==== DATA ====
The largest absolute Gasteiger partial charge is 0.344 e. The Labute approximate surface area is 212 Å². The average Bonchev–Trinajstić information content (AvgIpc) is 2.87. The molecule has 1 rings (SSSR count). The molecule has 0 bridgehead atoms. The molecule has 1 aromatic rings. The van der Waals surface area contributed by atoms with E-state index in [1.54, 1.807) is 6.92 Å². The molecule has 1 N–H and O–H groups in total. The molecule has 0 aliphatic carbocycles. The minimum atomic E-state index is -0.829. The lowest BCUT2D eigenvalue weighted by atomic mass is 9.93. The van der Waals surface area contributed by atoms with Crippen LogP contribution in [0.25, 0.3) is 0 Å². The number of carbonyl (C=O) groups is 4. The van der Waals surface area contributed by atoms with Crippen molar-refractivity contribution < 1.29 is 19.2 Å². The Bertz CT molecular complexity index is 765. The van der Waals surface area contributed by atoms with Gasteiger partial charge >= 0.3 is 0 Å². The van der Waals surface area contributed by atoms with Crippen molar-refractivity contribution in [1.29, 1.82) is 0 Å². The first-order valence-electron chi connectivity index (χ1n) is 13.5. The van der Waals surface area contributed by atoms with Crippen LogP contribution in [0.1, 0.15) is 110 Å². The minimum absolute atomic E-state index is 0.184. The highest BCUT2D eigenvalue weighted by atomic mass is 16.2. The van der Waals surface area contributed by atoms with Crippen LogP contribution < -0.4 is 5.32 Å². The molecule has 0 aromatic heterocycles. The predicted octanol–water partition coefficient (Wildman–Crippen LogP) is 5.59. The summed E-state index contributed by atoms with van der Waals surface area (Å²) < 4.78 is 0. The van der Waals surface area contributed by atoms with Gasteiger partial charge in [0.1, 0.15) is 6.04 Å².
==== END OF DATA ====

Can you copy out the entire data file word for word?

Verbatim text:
The largest absolute Gasteiger partial charge is 0.344 e. The Labute approximate surface area is 212 Å². The average Bonchev–Trinajstić information content (AvgIpc) is 2.87. The molecule has 1 rings (SSSR count). The molecule has 0 bridgehead atoms. The molecule has 1 aromatic rings. The van der Waals surface area contributed by atoms with E-state index in [1.54, 1.807) is 6.92 Å². The molecule has 1 N–H and O–H groups in total. The molecule has 0 aliphatic carbocycles. The minimum atomic E-state index is -0.829. The lowest BCUT2D eigenvalue weighted by atomic mass is 9.93. The van der Waals surface area contributed by atoms with Crippen LogP contribution in [0.25, 0.3) is 0 Å². The number of carbonyl (C=O) groups is 4. The van der Waals surface area contributed by atoms with Crippen molar-refractivity contribution < 1.29 is 19.2 Å². The Bertz CT molecular complexity index is 765. The van der Waals surface area contributed by atoms with Gasteiger partial charge >= 0.3 is 0 Å². The van der Waals surface area contributed by atoms with Crippen molar-refractivity contribution in [1.29, 1.82) is 0 Å². The first-order valence-electron chi connectivity index (χ1n) is 13.5. The van der Waals surface area contributed by atoms with Crippen LogP contribution in [0.1, 0.15) is 110 Å². The minimum absolute atomic E-state index is 0.184. The highest BCUT2D eigenvalue weighted by atomic mass is 16.2. The van der Waals surface area contributed by atoms with Crippen LogP contribution < -0.4 is 5.32 Å². The molecule has 0 aromatic heterocycles. The predicted octanol–water partition coefficient (Wildman–Crippen LogP) is 5.59. The summed E-state index contributed by atoms with van der Waals surface area (Å²) < 4.78 is 0. The van der Waals surface area contributed by atoms with Gasteiger partial charge in [0.1, 0.15) is 6.04 Å².